Web support specialist and production assistant Rick Nadler remembered for compassion, integrity and talent
Rick Nadler had endless humor and positivity with those in his life, according to friend Christiann Pearson.
“Integrity, mastery and compassion” are the three words that Bob Oxford would use to describe his friend and colleague Rick Nadler.
Nadler passed away at age 71 on Oct. 18, 2023 after battling a rare form of cancer for over a year, according to a statement by senior vice president for communications Justin Anderson on the President’s Office “In Memoriam” page. Nadler is survived by his two sisters, Pamela Cordts and Susan Suessmann, according to Valley News.
Nadler was a man of many talents, and his colleagues, family and friends remember him for his love of learning. Some of Nadler’s talents and hobbies included photography, playing the trumpet, cycling, sailing, music trivia, remote control planes and sailboats.
“Nothing was too difficult for Rick to master,” Cordts and Suessman wrote in an email to The Dartmouth.
“If he found an interest in something, he became driven to learn as much as he could about it, and then go even beyond what he learned and apply more learning from his experiences and experimentations, which he loved to do,” they wrote. “We were very proud of our brother Rick and often looked in awe at his intelligence and where it was able to take him.”
Nadler began working with Dartmouth in 2011 on the Blitzmail system, transitioning after two years to the Office of Communications, according to the President’s Office.
Office of Communications colleague Christiann Pearson remembers Nadler joking about never wanting to retire.
“He loved working here at Dartmouth,” Pearson said. “He loved his job. He really enjoyed the chance to connect with people, and in his role, he really did work with lots of people.”
Nadler’s job connected him to departments across the Dartmouth campus. According to the President’s Office, Nadler’s technical support work ranged from responding to help tickets to setting up email accounts to training web editors.
In the 12 years that Nadler worked at Dartmouth, his colleagues admired his sense of humor.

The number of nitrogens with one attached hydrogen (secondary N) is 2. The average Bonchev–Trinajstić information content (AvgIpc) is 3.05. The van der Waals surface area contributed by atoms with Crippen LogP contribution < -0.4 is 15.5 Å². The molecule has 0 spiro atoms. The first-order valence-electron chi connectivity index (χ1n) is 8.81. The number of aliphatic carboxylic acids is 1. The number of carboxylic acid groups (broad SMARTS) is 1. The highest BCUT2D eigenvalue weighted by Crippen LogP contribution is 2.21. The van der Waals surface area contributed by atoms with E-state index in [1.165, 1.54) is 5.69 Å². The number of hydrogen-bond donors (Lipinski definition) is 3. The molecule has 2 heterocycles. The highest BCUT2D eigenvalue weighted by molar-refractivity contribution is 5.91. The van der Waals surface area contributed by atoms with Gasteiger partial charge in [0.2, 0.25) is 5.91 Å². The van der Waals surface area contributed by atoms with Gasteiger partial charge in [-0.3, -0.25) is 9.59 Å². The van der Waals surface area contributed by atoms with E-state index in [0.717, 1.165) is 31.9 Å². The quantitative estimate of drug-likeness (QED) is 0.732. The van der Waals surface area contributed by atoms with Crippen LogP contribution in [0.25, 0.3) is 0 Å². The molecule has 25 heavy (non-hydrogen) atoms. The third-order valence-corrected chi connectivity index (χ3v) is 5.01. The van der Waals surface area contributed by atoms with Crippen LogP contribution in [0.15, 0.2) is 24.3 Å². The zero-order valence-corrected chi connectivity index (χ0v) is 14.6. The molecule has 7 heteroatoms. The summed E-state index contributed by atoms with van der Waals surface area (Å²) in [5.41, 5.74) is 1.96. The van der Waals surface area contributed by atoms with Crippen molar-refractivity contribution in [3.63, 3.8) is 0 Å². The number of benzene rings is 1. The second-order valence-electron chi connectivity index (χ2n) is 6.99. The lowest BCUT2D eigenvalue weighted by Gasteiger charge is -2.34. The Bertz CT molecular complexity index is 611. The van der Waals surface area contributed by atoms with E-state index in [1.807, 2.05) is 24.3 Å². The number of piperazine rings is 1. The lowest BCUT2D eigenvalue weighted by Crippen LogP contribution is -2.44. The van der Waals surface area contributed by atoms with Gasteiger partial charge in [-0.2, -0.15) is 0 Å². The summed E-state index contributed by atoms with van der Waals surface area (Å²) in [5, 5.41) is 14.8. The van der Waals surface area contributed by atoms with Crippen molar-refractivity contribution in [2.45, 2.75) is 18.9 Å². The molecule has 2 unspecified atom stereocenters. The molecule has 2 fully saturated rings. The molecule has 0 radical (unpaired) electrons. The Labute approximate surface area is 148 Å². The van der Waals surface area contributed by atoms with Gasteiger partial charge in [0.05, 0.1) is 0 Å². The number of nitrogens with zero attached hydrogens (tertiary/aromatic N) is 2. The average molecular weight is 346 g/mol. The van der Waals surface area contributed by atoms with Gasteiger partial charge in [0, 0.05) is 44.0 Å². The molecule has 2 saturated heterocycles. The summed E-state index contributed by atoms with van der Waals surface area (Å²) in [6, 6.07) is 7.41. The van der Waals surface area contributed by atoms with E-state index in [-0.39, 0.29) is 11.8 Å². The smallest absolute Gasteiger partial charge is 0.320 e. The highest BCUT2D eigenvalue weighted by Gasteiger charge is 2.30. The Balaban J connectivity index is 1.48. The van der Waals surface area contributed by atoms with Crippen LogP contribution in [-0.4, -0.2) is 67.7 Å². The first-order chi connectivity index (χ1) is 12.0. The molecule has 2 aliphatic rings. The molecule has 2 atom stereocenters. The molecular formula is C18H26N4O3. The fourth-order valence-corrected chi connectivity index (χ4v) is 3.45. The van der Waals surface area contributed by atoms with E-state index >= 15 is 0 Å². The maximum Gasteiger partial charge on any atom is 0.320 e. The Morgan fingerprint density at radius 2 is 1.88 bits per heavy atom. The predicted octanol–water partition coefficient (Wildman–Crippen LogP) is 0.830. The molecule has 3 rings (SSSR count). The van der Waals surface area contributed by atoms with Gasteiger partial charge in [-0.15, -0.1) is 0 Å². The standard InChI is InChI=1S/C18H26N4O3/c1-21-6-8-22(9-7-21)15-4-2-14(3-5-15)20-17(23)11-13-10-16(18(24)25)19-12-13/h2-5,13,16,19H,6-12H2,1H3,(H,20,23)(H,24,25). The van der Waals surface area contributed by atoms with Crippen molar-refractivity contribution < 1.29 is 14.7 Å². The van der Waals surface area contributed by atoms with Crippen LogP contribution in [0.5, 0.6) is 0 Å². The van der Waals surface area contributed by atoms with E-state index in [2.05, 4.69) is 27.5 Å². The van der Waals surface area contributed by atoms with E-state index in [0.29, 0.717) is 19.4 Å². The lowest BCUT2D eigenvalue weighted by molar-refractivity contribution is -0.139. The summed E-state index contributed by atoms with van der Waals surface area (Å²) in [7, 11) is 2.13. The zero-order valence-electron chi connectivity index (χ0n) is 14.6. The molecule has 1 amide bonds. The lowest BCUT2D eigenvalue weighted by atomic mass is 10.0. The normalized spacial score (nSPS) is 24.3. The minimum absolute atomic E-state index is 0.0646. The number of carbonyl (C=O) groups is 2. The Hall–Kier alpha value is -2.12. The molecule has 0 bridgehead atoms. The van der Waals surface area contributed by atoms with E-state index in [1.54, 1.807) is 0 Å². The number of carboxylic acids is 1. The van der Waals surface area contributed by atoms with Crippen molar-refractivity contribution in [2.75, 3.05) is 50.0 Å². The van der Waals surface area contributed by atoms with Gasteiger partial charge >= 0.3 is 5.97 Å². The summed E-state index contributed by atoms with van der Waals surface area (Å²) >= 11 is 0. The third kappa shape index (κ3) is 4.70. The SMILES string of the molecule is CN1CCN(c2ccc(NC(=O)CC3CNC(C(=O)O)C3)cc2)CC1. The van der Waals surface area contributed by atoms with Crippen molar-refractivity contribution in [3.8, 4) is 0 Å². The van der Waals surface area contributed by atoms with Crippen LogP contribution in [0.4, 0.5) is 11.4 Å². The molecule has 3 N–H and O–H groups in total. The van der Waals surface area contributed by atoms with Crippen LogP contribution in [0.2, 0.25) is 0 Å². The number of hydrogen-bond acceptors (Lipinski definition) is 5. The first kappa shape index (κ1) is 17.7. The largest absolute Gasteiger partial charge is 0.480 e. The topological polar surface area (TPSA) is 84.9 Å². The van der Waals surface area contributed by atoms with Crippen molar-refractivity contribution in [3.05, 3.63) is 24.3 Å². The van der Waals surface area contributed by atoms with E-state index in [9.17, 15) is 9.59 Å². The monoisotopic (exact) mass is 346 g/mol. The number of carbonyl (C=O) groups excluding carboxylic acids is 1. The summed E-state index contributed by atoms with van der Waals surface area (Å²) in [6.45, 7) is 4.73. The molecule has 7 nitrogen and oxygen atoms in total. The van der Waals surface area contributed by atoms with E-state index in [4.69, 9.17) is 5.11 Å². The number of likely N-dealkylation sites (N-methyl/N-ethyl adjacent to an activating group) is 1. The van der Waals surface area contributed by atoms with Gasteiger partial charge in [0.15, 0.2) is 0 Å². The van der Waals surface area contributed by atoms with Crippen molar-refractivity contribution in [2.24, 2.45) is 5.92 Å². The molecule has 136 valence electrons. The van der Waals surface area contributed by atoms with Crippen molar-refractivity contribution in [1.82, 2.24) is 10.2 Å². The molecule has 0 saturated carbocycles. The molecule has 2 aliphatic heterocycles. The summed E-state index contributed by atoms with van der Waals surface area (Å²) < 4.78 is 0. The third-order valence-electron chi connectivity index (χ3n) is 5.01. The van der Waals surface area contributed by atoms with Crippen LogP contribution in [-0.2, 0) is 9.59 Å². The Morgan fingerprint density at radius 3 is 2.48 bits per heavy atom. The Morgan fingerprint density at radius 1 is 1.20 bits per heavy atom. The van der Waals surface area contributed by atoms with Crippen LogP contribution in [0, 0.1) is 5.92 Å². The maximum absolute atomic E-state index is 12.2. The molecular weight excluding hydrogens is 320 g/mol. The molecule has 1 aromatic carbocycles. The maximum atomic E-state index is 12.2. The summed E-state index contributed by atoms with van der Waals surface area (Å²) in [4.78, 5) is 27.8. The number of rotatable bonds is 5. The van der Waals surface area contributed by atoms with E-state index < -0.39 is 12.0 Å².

“Each week, a person of the week on the team would get a stuffed moose for them to have on their desk for that week,” Oxford said. “Rick won the moose a number of times, and he had a great picture taken with him and the moose … [in] one, they both had sunglasses on and played the harmonica. That was really quite funny.”
While he was going through treatment, Nadler remained steadfast in his desire to fight the cancer with all of his power, his sisters wrote.
“After his bone-marrow transplant, [Nadler] had to stay in the hospital more frequently and was determined to not let this get him down,” Oxford said. “His attitude was phenomenal … he would walk five miles a day in the hospital, up and down 10 flights of stairs to keep himself in shape. He knew that would help with his recovery.”
Fitness was very important to Nadler, according to the President’s Office. Nadler rode his bike around New Hampshire and Vermont often. During the winter months, he would continue to ride with an indoor trainer.
In 2019, Nadler participated in the Prouty Century Ride, which he completed as part of a team of Information, Technology and Consulting employees, according to the President’s Office.
Nadler continted to inspire those around him. Nadler’s sisters remember him not only for his “humor and brilliance,” but also for his unwavering determination and positivity.
“[Nadler] faced this battle with dignity and bravery,” Cordts and Suessmann wrote. “His mantra became: Can’t quit, never say woe, ever onward.”
According to the President’s Office, the Dartmouth flag will be lowered to honor Nadler as a “quiet [hero], someone who went above and beyond to find ways to help colleagues across campus untangle those technical difficulties that can unexpectedly put a stop to work.”
Reflecting on Nadler’s legacy in the Dartmouth community and beyond, Pearson remembered his care for others.
“People like [Rick] are special,” Pearson said. “They just are. And when you find someone like that, it means a lot.”